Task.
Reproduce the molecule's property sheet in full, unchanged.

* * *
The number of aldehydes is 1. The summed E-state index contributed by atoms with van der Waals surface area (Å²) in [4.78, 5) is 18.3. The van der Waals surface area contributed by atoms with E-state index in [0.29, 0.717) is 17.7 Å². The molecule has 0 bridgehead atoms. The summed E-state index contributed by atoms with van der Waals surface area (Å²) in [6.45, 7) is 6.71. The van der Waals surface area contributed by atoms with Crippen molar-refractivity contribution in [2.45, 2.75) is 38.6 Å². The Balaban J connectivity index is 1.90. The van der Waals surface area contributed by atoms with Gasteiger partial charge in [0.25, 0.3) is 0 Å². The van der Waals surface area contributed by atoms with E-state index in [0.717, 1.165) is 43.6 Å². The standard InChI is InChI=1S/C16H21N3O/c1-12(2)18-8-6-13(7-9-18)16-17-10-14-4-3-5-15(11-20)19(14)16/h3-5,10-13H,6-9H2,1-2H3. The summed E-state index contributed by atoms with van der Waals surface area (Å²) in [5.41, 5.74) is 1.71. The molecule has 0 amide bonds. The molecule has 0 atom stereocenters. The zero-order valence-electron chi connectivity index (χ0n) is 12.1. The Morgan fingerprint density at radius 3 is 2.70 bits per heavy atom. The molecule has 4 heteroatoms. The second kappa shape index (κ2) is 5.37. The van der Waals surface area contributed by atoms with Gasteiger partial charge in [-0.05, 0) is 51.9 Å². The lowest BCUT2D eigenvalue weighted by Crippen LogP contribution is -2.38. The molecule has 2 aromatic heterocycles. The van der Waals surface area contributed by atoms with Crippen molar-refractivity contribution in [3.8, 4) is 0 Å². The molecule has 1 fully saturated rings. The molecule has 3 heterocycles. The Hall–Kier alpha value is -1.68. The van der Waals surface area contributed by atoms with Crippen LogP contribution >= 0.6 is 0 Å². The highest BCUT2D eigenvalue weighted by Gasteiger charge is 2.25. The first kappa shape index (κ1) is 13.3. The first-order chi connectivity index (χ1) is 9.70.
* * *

The number of aldehydes is 1. The summed E-state index contributed by atoms with van der Waals surface area (Å²) in [4.78, 5) is 18.3. The van der Waals surface area contributed by atoms with E-state index in [0.29, 0.717) is 17.7 Å². The molecule has 0 bridgehead atoms. The summed E-state index contributed by atoms with van der Waals surface area (Å²) in [6.45, 7) is 6.71. The van der Waals surface area contributed by atoms with Crippen molar-refractivity contribution in [2.45, 2.75) is 38.6 Å². The Balaban J connectivity index is 1.90. The van der Waals surface area contributed by atoms with Gasteiger partial charge in [0.25, 0.3) is 0 Å². The van der Waals surface area contributed by atoms with E-state index in [0.717, 1.165) is 43.6 Å². The standard InChI is InChI=1S/C16H21N3O/c1-12(2)18-8-6-13(7-9-18)16-17-10-14-4-3-5-15(11-20)19(14)16/h3-5,10-13H,6-9H2,1-2H3. The summed E-state index contributed by atoms with van der Waals surface area (Å²) in [5.41, 5.74) is 1.71. The molecule has 0 amide bonds. The molecule has 0 atom stereocenters. The zero-order valence-electron chi connectivity index (χ0n) is 12.1. The Morgan fingerprint density at radius 3 is 2.70 bits per heavy atom. The molecule has 4 heteroatoms. The second kappa shape index (κ2) is 5.37. The van der Waals surface area contributed by atoms with Gasteiger partial charge in [-0.05, 0) is 51.9 Å². The lowest BCUT2D eigenvalue weighted by Crippen LogP contribution is -2.38. The molecule has 2 aromatic heterocycles. The van der Waals surface area contributed by atoms with Crippen molar-refractivity contribution in [3.8, 4) is 0 Å². The molecule has 1 fully saturated rings. The molecule has 3 heterocycles. The Hall–Kier alpha value is -1.68. The van der Waals surface area contributed by atoms with Crippen LogP contribution >= 0.6 is 0 Å². The highest BCUT2D eigenvalue weighted by Gasteiger charge is 2.25. The first kappa shape index (κ1) is 13.3. The first-order chi connectivity index (χ1) is 9.70.